Violation of livestock brand act a big deal
On Sept. 4, the five members of the Nebraska Brand Committee (NBC), reaffirmed its position that violation of Nebraska’s Livestock Brand Act is a big deal and warrants increased enforcement, as well as stiffer penalties upon conviction.
The committee is comprised of at least three active cattlepersons and at least one active cattle feeder.
The NBC was created by the Legislature to protect Nebraska brand and livestock owners from the theft of livestock through established brand recording, brand inspection and livestock theft investigation.
More than 70 years ago, when the Nebraska Brand Committee was created, Nebraska’s livestock industry and the Nebraska Legislature apparently considered the brand law enforcement problems to be so serious to the state’s agricultural economy to deem such violations as Class II Misdemeanor crimes. Such a crime carries a maximum penalty of 6 months imprisonment or $1,000 fine or both.
Nebraska’s Livestock Brand Act mandates that when cattle are sold inside the boundaries of the Brand Inspection Area, a brand inspection for ownership is required at time of sale.
The purpose of this statute is for a third party to establish true and correct ownership on the cattle being offered, recovering any estray animals on the consignment and returning them to their rightful owner or owners, recovering any stolen cattle, and transferring the title of the cattle to the buyer. This also holds true in a large part to the mandatory brand inspection required when cattle are being removed from Nebraska’s Brand Inspection Area.
If these precautions and regulations are not followed, then the industry is in jeopardy of sustaining a very substantial loss, NBC officials said. Relative to the recovery of estray or missing cattle, in the past 5 years, NBC brand inspectors recovered through ownership inspection 9,066 head of cattle valued at $7,872,918.54 for 3,574 producers. NBC criminal investigators, the executive director and committee members determined ownership for the rightful owner of an additional 2,073 head of cattle valued at $1,758,173.08.
Of the theft, fraud and associated livestock crimes prosecuted, NBC criminal investigations realized 15 successful felony and misdemeanor convictions involving 412 head of cattle valued at $338,166.73 with an additional three cases awaiting criminal charges or trial involving 113 head of cattle valued at $83,432.63.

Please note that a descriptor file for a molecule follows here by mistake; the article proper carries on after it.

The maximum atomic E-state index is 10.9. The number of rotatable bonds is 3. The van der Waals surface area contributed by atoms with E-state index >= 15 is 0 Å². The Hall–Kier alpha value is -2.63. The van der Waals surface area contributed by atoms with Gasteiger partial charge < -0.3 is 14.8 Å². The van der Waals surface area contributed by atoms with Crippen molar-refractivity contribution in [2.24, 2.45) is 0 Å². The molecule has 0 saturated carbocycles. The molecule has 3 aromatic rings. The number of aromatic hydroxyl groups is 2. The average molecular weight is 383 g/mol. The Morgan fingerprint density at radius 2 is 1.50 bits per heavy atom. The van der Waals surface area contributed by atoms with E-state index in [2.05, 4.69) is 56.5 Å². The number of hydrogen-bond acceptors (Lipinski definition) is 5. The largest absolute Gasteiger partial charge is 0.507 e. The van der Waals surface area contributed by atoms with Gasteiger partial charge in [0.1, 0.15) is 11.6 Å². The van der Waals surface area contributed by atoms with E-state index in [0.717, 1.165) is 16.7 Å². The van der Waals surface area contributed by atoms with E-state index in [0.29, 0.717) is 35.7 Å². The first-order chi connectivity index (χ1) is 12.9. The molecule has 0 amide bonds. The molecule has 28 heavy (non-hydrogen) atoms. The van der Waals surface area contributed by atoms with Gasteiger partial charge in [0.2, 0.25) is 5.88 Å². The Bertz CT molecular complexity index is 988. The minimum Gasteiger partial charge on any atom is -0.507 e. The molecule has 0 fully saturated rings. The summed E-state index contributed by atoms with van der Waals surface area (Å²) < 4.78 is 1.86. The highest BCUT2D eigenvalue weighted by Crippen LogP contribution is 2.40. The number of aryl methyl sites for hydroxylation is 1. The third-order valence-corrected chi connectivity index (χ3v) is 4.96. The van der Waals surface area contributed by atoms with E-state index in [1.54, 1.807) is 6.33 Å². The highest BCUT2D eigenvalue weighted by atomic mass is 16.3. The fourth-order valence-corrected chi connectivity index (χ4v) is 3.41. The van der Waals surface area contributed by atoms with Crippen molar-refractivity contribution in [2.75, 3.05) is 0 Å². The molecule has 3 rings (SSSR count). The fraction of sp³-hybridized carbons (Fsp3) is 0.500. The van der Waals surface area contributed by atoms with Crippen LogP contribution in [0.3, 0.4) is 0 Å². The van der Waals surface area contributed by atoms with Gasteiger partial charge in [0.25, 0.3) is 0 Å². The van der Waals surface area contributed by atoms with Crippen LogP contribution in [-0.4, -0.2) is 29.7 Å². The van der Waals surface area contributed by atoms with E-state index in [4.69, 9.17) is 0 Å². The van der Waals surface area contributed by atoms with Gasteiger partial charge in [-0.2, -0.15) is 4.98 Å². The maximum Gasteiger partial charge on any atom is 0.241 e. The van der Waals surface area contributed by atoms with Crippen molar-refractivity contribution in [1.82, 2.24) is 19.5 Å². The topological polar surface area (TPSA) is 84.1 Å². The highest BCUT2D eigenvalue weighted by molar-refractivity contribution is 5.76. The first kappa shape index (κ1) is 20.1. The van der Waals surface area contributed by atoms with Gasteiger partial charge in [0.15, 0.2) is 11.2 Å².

Cattle production in Nebraska is the state’s largest industry and has a multiplied impact of more than $6 billion in cattle sales each year and deserves to be protected under the full extent of the law.
From Jan. 1, 2008, through Dec. 31, 2012, the Nebraska Brand Committee received 458 reports of violations against the Livestock Brand Act. These alleged violations ranged from selling/buying cattle without brand inspection, leaving the brand inspection area without inspection, use of an unrecorded nebraska brand, no transportation permit, to failure to report an estray.
Any person who violates any provision of the Livestock Brand Act is guilty of a Class II misdemeanor unless another penalty is specifically provided for such violation. Given the aforementioned impact and the associated enforcement issues, the Livestock Brand Act should act as a deterrent to protect brand and livestock owners, as well as their livelihood in the form of their livestock.
There are a number of safeguards to minimize the threat of livestock theft. They include:
Frequently count and check your herd, but do not establish a pattern that could be monitored by someone bent on stealing your property
Lock all gates and loading facilities with a strong chain and padlock system
Maintain good fences and do not leave portable panels and corrals near roads or highways
Properly brand all cattle with a duly recorded livestock brand
Post signs on your property indicating your livestock are branded and can be identified and
Do not broadcast your comings and goings over the coffee cup in a public place.
Producers should immediately notify your local brand inspector, criminal investigator and/or the local sheriff of all cattle that have strayed, are missing or may have been stolen.
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